Let’s start with a silly question: Where on the map of God is your faith? If it was required that you pinpoint its exact location on a spiritual map, where would your faith be? I don’t know if it is true in real life, but in fiction, when the authorities want to find the bad guy, sometimes they use three cell towers to find his mobile phone. When they triangulate the data, drawing lines between the towers, voila, they know where he is.
In the scripture before us we can see the faith of three individuals. I think that its safe to say that our faith lays somewhere within the triangulation of these three examples. Please remember that our purpose in these lessons is not to entertain. This is not one of those silly internet, or magazine articles, which claims to prove how smart you are or even if you’ll be ready to retire at the age of sixty-five. This is far more important. Where is your faith? How strong or how high and godly is your faith? I need to strengthen my faith. I need to bring what I know about our sovereign God into my daily life. I want to glorify His name. And the Bible tells me that my ability to trust Him is a part of that process. I would like each of us – all of us – to live in real, practical, Spirit-blessed faith in the Lord. The more we lean on Him, trusting Him to direct and empower us, the more we will be able to complete our primary Christian responsibility. And if – recognizing that our faith is more like Naaman’s than Elisha’s – is something which might help us to grow in this area of our lives, then I want us to be put to the test.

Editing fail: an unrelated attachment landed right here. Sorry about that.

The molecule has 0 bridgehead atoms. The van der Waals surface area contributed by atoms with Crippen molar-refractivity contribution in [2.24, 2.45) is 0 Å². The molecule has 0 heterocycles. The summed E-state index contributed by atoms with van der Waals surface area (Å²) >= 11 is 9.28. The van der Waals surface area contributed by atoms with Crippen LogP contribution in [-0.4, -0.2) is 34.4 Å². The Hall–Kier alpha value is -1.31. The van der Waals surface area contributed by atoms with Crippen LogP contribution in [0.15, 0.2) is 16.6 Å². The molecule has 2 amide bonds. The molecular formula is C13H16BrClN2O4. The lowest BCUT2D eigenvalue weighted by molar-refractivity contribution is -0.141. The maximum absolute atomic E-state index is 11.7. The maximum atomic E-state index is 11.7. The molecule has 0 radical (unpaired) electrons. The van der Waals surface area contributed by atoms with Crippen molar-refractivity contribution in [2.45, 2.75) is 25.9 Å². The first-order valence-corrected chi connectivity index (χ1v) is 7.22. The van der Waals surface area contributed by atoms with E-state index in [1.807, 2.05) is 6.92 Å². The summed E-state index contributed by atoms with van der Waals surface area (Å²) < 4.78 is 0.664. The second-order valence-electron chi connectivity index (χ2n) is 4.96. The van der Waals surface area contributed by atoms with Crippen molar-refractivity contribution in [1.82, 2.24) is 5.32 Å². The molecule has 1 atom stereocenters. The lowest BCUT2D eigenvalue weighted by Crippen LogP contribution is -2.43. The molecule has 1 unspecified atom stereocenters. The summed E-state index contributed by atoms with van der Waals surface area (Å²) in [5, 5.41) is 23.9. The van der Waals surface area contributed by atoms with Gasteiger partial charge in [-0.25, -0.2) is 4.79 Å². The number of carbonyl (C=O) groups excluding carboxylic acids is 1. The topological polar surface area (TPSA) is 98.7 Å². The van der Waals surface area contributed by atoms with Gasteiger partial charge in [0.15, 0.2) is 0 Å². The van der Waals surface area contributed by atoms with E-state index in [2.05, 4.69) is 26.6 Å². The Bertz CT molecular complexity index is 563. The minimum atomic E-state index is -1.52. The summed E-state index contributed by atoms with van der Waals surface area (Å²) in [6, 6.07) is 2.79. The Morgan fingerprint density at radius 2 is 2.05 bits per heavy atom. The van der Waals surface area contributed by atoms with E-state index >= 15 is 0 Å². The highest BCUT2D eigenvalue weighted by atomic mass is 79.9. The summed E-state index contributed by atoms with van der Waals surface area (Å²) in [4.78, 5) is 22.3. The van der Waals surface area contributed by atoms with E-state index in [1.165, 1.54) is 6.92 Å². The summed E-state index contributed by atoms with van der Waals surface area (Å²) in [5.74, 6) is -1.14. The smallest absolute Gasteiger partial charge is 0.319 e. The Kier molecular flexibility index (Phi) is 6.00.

We see the faith of three people in this scripture. Which one most resembles you?
Let’s start with the faith of the HEBREW MAID.
Elisha’s mentor, Elijah, had been commissioned by God to anoint a new king over the country of Syria. The king mentioned in verse 1 was probably that man, Hazael. And if you remember, Elijah’s heart broke during that anointing ceremony, because he knew what horrible things the Syrians were going to do in carrying out God’s judgment on Israel. One of the least of those terrible things was the capture and enslavement of Israeli citizens. Among those Jewish slaves, either taken directly by Naaman or sold as a servant to his wife, was a young Hebrew girl. She is described as a “little maid” – two words which indicate her age, not her stature. They tell us that she was young, but we can’t be sure exactly how young. Balancing the nature of her service and the words she used, I’d say she was an adolescent – certainly no more than in her early teens.